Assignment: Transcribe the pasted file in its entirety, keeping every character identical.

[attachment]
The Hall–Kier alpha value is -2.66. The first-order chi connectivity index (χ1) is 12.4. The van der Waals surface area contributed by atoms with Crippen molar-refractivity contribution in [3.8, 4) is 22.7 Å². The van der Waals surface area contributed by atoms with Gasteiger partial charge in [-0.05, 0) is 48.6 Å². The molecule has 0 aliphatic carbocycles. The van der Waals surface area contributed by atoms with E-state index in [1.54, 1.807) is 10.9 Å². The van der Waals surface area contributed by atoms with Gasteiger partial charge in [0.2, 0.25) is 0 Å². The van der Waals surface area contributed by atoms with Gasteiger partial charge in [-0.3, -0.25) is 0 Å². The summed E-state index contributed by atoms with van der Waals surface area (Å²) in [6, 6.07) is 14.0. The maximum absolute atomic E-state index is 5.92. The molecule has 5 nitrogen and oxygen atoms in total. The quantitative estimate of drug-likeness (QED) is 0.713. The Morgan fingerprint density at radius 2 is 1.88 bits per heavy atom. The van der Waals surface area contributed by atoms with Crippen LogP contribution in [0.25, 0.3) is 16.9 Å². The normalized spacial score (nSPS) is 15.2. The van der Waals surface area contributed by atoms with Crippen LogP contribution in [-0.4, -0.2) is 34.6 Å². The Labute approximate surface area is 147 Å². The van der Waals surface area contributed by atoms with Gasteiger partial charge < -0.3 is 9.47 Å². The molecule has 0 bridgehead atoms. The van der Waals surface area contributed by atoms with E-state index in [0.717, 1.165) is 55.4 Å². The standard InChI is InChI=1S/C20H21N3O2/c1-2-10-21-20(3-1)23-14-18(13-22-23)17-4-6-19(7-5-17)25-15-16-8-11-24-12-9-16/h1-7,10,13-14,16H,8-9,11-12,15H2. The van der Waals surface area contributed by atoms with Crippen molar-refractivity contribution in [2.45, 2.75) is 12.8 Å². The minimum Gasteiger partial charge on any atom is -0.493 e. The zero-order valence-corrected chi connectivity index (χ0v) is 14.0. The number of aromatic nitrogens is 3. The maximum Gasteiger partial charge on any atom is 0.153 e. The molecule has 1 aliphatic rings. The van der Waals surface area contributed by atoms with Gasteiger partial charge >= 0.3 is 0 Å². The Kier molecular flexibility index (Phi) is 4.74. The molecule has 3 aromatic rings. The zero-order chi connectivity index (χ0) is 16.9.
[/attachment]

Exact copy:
The Hall–Kier alpha value is -2.66. The first-order chi connectivity index (χ1) is 12.4. The van der Waals surface area contributed by atoms with Crippen molar-refractivity contribution in [3.8, 4) is 22.7 Å². The van der Waals surface area contributed by atoms with Gasteiger partial charge in [-0.05, 0) is 48.6 Å². The molecule has 0 aliphatic carbocycles. The van der Waals surface area contributed by atoms with E-state index in [1.54, 1.807) is 10.9 Å². The van der Waals surface area contributed by atoms with Gasteiger partial charge in [0.2, 0.25) is 0 Å². The van der Waals surface area contributed by atoms with Gasteiger partial charge in [-0.3, -0.25) is 0 Å². The summed E-state index contributed by atoms with van der Waals surface area (Å²) in [6, 6.07) is 14.0. The maximum absolute atomic E-state index is 5.92. The molecule has 5 nitrogen and oxygen atoms in total. The quantitative estimate of drug-likeness (QED) is 0.713. The Morgan fingerprint density at radius 2 is 1.88 bits per heavy atom. The van der Waals surface area contributed by atoms with Crippen LogP contribution in [0.25, 0.3) is 16.9 Å². The normalized spacial score (nSPS) is 15.2. The van der Waals surface area contributed by atoms with Crippen LogP contribution in [-0.4, -0.2) is 34.6 Å². The Labute approximate surface area is 147 Å². The van der Waals surface area contributed by atoms with Gasteiger partial charge < -0.3 is 9.47 Å². The molecule has 0 bridgehead atoms. The van der Waals surface area contributed by atoms with E-state index in [0.717, 1.165) is 55.4 Å². The standard InChI is InChI=1S/C20H21N3O2/c1-2-10-21-20(3-1)23-14-18(13-22-23)17-4-6-19(7-5-17)25-15-16-8-11-24-12-9-16/h1-7,10,13-14,16H,8-9,11-12,15H2. The van der Waals surface area contributed by atoms with Crippen molar-refractivity contribution in [2.45, 2.75) is 12.8 Å². The minimum Gasteiger partial charge on any atom is -0.493 e. The zero-order valence-corrected chi connectivity index (χ0v) is 14.0. The number of aromatic nitrogens is 3. The maximum Gasteiger partial charge on any atom is 0.153 e. The molecule has 1 aliphatic rings. The van der Waals surface area contributed by atoms with Gasteiger partial charge >= 0.3 is 0 Å². The Kier molecular flexibility index (Phi) is 4.74. The molecule has 3 aromatic rings. The zero-order chi connectivity index (χ0) is 16.9.